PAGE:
Disorienting is a feeble word to describe it the first time it happened. My nanny was done washing me up for the evening, and wreathed in her unending disgust, she’d retired to her room, probably to the arms of the boyfriend she had decided to share my house with. I didn’t sleep on the bed anymore; the wheelchair could recline almost completely horizontally. Most times, sleep itself was a seemingly elusive quarry that gradually changed into a pouncing predator when I no longer expected it to descend.
I’m not sure how long but I assume it must have been minutes after I had slipped into slumber that I suddenly opened my eyes and found myself hurtling through an infinite blue… environment. Before I could fully grasp the situation, I pushed through the blue and found myself in space. Not the normal space you see on TV with the black beyond and innumerable stars. This space was all colors of every spectrum and colors I can never be able to describe to you, my darling. There was a large shimmering blue circle behind me and its light shifted in different gradients and pulsed across its entirety. I was mesmerized by the utter vastness and color of my unearthly environment that I didn’t realize that I could move my body parts. I slowly raised both my hands, turning them round even as tears began making trails from my eyes and I choked back a sob, before comprehending I had also recovered my voice.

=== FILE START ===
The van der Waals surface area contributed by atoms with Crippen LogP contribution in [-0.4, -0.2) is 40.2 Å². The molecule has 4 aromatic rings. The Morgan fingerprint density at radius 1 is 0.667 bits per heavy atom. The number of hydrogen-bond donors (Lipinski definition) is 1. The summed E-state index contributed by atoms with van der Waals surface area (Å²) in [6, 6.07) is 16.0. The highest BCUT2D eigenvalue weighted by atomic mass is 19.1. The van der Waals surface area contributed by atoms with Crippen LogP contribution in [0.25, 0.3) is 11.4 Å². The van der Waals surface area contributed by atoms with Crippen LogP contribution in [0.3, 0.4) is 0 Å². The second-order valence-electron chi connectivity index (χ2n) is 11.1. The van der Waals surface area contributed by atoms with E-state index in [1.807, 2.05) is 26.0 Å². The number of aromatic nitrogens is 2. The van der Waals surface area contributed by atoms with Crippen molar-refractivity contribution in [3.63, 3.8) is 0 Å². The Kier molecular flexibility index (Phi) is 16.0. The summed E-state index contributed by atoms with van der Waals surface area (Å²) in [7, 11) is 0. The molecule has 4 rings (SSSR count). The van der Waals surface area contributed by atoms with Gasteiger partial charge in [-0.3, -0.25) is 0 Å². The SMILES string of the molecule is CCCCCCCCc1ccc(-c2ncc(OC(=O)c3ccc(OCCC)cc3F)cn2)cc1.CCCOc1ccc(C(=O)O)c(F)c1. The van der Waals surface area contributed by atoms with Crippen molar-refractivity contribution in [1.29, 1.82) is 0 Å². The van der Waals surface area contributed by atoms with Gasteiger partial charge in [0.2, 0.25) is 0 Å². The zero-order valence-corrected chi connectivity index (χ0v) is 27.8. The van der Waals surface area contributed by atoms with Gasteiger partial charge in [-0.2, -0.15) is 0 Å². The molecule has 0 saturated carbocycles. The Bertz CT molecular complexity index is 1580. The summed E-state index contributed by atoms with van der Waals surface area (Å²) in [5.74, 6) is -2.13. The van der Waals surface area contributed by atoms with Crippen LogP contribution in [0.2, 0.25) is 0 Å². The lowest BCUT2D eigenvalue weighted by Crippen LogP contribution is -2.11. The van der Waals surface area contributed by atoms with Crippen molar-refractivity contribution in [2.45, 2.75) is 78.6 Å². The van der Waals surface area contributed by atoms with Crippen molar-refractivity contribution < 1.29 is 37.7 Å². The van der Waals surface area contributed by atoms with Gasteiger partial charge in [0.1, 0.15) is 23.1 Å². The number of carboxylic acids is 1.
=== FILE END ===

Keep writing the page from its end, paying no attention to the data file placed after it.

It was then I let it all out: I cried long and hard.
Other than the joy of our first kiss, I can think of no other moment that comes close to the first time in the Dreamspace.